Some years ago I owned a 1986 Ford Ranger XLT with the off-road package. I wanted an air horn in it, and this is how it was done.

I sourced the air horn from a steel scrapyard, it was attached to the roof of a semi-tractor body that had been scrapped. I also bought the dual-needle air pressure gauge from inside the cab as well.

The horn was about 3’ long. It was fitted with the edge of the business end in front of a hole in the radiator core support, and the back was almost to the firewall. By the way, I didn’t drill a single hole anywhere for any of the components- I fabbed up brackets to existing holes or fasteners.

I found a small aluminum tank, about 1 to 1½ gals I guess, and mounted that up under the right rear wheel well.

I used a 12v cheap compressor mounted to the inside of the left front fender, under the hood. All the plastic body parts of the compressor were removed.

It was plumbed thusly; A toggle switch on the dash energized the compressor which charged the tank, (air-brake lines and fittings) using a check-valve to keep the tank pressurized. A T fitting on the tank side of the check-valve fed one needle on the gauge, another T fitting before the check-valve fed the other needle to tell compressor pressure. So when the tank needed recharging, one needle had the tank pressure, the other needle was at zero. When the compressor was turned on, the one needle would rise until it met the tank pressure needle, and then they’d move up together until the tank was full. At that point I had a manual unloading valve to dump the compressor side pressure (compressor couldn’t restart if there was pressure left).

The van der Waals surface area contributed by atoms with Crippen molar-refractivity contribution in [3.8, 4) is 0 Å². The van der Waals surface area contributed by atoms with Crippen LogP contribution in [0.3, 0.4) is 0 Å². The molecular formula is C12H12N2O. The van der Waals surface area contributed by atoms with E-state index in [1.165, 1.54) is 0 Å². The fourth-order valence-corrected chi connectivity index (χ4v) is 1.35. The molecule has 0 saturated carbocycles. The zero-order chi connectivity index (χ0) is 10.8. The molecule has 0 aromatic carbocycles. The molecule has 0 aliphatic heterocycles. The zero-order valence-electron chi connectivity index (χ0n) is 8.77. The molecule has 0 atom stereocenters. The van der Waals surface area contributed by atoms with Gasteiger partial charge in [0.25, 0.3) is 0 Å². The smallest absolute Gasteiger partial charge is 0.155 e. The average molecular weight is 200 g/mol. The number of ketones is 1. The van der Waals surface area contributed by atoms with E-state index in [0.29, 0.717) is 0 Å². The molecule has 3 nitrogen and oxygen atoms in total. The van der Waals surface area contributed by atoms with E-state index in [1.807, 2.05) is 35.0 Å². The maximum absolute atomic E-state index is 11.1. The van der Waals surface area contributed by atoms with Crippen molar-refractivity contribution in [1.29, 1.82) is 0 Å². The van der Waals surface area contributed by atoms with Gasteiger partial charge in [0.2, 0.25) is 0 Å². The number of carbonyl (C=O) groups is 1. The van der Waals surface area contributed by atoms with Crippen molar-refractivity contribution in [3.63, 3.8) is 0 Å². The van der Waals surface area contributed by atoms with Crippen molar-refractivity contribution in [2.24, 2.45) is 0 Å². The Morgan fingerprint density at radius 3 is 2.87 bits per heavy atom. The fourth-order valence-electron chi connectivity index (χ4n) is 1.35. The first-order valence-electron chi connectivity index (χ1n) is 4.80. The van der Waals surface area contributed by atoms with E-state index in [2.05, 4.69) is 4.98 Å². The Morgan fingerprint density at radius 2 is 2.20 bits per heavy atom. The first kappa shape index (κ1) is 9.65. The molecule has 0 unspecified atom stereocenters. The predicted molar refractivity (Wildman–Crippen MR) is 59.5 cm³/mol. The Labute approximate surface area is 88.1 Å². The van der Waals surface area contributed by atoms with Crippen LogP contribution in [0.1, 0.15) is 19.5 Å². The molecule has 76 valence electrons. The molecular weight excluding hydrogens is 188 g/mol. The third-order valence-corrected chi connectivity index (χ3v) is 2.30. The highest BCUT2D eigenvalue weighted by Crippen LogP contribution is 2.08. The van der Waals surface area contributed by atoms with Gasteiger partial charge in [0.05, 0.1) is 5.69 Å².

I had an electric solenoid air valve to dump tank pressure to the horn, with a push-button switch on the gearshift lever (since that was where my hand was usually resting. I also wired it to one of the aux outputs of the alarm system, so I could blow the horn from far away.

That horn was LOUD too. I stripped it all out before I sold the truck, so it’s all in a box somewhere around here…

EDIT to add: I don't think the whole mess cost me more than $60 to $80 at the time.
Pretty much the same setup except for where I placed the Tank and compressor. Also, my Horns have a 24 Solenoid. One other difference is I plan on tying the eclectic into my regular wimpy horn for actuation. Thanks for sharing!
 

JetbikeAnt

Active member
Steel Soldiers Supporter
135
121
43
Location
Elverson, PA
Have you already herd how loud it is since youve plumbed it ? Like a test toot ! my reason for asking is air horns take alot of air most of the time in big volume burst so the biggest hose and swing valve to change tone by how far and quick you open and close valve by hand instead of the generic toot toot .
Yes, it blew loud and strong for 35 seconds on the bench. I have a video of it, but I was recovering from the Wuhflu and was in my Robe. Maybe I'll still try and post it. Scared the Shit out of my Wife when it went off. LOL. I'm using 3/8" airline to the Horns and 1/4" airlines to my gauge.